This month, we profile one of the special people involved in Rotoroa's environmental restoration. Jo Ritchie is currently business manager for Treescape Environmental, and has been instrumental in returning Rotoroa to its former glory, but if you ask Jo to describe what she does, you don't get the answer you'd expect.
"I am like a spider in a web," explains Jo, who joined Treescape in 2010 after lengthy stints at DoC and various sanctuaries around New Zealand, including Stewart Island and Tawharanui. "I am constantly linking people and ideas together to make projects hum."
For Rotoroa, Jo acts as the island's ecologist. She has coordinated the planting of 400,000 trees, manages a major ongoing weed and pest control programme and is now focussed on bringing back native birds, rare plants and reptiles to the island.
"I got involved with Rotoroa in 2009 and followed a planting plan developed by Boffa Miskell and adapted it using the idea of mirror plantings as we found out what species survived best on the island," says Jo. Like many small islands, Rotoroa presented a challenge to its ecologists. Wind swept, with poor soil, the island is a difficult environment to replant.
"It's very exposed with the marine and salt environment extending over the whole island," explains Jo. "Because of this, it would probably originally would have been a pohutakawa forest and would have had a 'ring of fire' in summer when the trees were in bloom." Mirror planting, where species are selected on the basis of their hardiness and prevalence in similar conditions, was selected as a strategy to help ensure Rotoroa's fledgling forests would survive.
"Mirror planting is just a term to try and help people understand why particular species have been chosen and what that collection of species might look like in 50 to 100 years' time," explains Jo. "It's often hard for people to visualise or be confident that what you are planning will work. So with Rotoroa, I found coastal sites on Waiheke that had a similar aspect and exposure to Rotoroa, visited them and made a list of key species." Together with Rotoroa Island Trust project manager John Gow, the pair visited comparable bays by boat to see what Rotoroa might one day look like.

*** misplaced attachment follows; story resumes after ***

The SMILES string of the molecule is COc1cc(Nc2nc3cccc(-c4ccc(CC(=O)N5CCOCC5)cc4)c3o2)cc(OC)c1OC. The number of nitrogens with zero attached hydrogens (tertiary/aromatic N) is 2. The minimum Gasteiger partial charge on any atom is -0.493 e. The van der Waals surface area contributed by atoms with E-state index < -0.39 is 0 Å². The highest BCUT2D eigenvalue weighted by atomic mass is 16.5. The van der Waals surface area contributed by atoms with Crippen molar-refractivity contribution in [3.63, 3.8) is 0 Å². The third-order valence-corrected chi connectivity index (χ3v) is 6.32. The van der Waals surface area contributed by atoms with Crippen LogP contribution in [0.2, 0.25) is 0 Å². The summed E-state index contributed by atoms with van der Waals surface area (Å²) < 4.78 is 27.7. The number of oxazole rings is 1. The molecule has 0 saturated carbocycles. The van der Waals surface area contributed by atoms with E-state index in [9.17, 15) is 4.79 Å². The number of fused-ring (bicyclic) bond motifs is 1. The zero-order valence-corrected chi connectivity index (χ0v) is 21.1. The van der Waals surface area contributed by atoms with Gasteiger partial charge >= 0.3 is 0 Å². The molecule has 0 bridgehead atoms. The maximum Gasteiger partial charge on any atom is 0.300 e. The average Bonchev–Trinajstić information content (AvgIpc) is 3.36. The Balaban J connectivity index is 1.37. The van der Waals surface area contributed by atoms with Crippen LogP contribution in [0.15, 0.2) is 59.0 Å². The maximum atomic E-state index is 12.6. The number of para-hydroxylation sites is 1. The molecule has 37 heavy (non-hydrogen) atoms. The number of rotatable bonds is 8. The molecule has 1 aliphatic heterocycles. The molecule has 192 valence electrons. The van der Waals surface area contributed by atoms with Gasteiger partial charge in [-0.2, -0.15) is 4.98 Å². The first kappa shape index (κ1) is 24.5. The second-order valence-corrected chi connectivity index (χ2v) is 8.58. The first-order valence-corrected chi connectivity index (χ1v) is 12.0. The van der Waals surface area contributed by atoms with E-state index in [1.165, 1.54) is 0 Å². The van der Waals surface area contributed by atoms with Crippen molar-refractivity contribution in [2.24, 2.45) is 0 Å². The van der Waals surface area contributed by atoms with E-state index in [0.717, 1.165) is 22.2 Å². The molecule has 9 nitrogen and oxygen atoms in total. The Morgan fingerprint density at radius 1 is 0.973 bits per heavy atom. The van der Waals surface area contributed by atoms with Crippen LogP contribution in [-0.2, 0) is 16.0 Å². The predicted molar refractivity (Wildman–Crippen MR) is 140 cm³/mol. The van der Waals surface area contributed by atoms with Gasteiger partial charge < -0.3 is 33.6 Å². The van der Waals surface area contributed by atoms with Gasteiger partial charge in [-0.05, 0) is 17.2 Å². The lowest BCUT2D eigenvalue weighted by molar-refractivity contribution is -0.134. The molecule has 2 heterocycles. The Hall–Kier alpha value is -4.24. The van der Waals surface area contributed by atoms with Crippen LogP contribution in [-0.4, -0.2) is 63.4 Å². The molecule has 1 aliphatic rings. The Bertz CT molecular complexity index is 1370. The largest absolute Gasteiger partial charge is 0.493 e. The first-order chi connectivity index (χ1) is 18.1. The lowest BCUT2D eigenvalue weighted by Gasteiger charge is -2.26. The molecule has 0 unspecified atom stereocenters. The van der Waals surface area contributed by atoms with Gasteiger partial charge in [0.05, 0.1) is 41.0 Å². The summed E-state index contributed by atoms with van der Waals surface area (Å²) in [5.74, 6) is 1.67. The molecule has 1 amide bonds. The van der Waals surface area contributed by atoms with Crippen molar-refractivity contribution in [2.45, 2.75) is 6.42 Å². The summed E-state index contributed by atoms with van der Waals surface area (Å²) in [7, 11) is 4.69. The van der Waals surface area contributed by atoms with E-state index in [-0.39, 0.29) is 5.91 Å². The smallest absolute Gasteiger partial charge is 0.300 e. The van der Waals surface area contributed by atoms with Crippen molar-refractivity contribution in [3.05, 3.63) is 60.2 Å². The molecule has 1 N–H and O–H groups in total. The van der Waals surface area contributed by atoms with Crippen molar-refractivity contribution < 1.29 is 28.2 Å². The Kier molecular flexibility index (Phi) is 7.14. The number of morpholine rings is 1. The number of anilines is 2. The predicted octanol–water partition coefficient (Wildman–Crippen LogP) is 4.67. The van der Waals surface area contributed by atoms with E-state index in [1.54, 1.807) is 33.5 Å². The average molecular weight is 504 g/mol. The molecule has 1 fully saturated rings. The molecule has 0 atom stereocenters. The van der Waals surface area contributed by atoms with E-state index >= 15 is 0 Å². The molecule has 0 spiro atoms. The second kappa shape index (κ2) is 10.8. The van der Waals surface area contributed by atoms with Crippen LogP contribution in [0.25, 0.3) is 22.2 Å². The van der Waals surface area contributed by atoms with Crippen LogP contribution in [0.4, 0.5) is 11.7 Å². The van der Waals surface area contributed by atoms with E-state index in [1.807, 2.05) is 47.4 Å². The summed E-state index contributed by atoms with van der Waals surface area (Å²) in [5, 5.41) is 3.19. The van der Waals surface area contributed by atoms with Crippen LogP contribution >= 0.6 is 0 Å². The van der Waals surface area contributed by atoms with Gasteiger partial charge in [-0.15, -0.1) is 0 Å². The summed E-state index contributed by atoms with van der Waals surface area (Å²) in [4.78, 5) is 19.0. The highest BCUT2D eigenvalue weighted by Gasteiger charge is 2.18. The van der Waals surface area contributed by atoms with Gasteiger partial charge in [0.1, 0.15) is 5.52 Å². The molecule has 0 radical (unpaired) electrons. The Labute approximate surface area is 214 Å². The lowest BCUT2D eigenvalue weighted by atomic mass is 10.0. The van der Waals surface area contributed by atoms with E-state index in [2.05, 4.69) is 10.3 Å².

This strategy has seen up to 50 species of native tree planted on Rotoroa, from Jo's Waiheke pohutakawa, to kowhai, cabbage trees, flax, karaka and manuka. The intention is to encourage bird life that will help reseed the island independently, and create shelter for more sensitive canopy species like puriri and kohekohe further down the track.
"What we want to end up with is a seamless planting that blends with the remnant bush on the island, but one that is filled with bird song and happy people!"
And for Jo, people are essential to the enjoyment she gets from her work and the success of the projects she's involved with.
"My work is important to me because I love where I live and I feel I have a responsibility to do what I can to help our unique natural environments survive and flourish. People are an integral part of that. Managing our environment is about understanding and accepting that everything is connected to everything else - people and the environment go hand-in-hand. It's only by expanding opportunities for people to be involved in our wonderful, unique, natural places, that we will succeed in sustaining our environment into the future. Projects like Rotoroa are important because they celebrate what is best about New Zealand."
Jo continues to work with the Rotoroa Island team, annually surveying the success of the previous year's plantings and developing future planting plans based on their success. She estimates that over 200 people have been involved with the conservation programme on Rotoroa.